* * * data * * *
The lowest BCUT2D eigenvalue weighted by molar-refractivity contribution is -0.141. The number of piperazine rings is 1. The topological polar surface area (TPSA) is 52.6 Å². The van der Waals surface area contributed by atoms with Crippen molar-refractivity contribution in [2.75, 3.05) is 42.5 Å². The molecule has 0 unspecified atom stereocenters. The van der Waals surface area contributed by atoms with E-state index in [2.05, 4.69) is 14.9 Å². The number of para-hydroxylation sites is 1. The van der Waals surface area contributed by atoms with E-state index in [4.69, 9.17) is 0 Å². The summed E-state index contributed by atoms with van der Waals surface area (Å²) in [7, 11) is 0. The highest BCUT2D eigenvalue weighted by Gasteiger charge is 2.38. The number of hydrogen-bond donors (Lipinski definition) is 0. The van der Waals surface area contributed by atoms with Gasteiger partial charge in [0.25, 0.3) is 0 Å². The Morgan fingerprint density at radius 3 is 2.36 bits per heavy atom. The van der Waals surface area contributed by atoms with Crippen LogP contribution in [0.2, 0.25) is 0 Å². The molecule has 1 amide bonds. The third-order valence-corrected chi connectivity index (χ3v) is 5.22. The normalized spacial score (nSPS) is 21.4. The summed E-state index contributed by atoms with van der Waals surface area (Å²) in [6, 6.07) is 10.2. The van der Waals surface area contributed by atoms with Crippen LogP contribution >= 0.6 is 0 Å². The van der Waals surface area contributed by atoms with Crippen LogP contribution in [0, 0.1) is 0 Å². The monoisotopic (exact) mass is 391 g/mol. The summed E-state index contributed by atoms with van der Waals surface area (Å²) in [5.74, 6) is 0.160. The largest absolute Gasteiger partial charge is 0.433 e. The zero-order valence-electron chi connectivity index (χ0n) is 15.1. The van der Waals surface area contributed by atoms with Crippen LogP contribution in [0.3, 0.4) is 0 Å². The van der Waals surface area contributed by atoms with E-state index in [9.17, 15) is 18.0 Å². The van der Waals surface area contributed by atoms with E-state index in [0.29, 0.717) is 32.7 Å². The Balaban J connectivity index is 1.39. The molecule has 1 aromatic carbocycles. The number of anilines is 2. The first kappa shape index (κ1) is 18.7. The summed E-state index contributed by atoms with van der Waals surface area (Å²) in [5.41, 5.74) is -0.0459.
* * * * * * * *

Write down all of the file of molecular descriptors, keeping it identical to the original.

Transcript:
The lowest BCUT2D eigenvalue weighted by molar-refractivity contribution is -0.141. The number of piperazine rings is 1. The topological polar surface area (TPSA) is 52.6 Å². The van der Waals surface area contributed by atoms with Crippen molar-refractivity contribution in [2.75, 3.05) is 42.5 Å². The molecule has 0 unspecified atom stereocenters. The van der Waals surface area contributed by atoms with E-state index in [2.05, 4.69) is 14.9 Å². The number of para-hydroxylation sites is 1. The van der Waals surface area contributed by atoms with E-state index in [4.69, 9.17) is 0 Å². The summed E-state index contributed by atoms with van der Waals surface area (Å²) in [7, 11) is 0. The highest BCUT2D eigenvalue weighted by Gasteiger charge is 2.38. The number of hydrogen-bond donors (Lipinski definition) is 0. The van der Waals surface area contributed by atoms with Gasteiger partial charge in [0.25, 0.3) is 0 Å². The Morgan fingerprint density at radius 3 is 2.36 bits per heavy atom. The van der Waals surface area contributed by atoms with Crippen LogP contribution in [0.2, 0.25) is 0 Å². The molecule has 1 amide bonds. The third-order valence-corrected chi connectivity index (χ3v) is 5.22. The normalized spacial score (nSPS) is 21.4. The summed E-state index contributed by atoms with van der Waals surface area (Å²) in [6, 6.07) is 10.2. The van der Waals surface area contributed by atoms with Crippen LogP contribution >= 0.6 is 0 Å². The van der Waals surface area contributed by atoms with Crippen LogP contribution in [0, 0.1) is 0 Å². The monoisotopic (exact) mass is 391 g/mol. The summed E-state index contributed by atoms with van der Waals surface area (Å²) in [5.74, 6) is 0.160. The largest absolute Gasteiger partial charge is 0.433 e. The zero-order valence-electron chi connectivity index (χ0n) is 15.1. The van der Waals surface area contributed by atoms with Crippen LogP contribution in [0.3, 0.4) is 0 Å². The van der Waals surface area contributed by atoms with E-state index in [9.17, 15) is 18.0 Å². The van der Waals surface area contributed by atoms with E-state index in [0.29, 0.717) is 32.7 Å². The Balaban J connectivity index is 1.39. The molecule has 1 aromatic carbocycles. The number of anilines is 2. The first kappa shape index (κ1) is 18.7. The summed E-state index contributed by atoms with van der Waals surface area (Å²) in [5.41, 5.74) is -0.0459.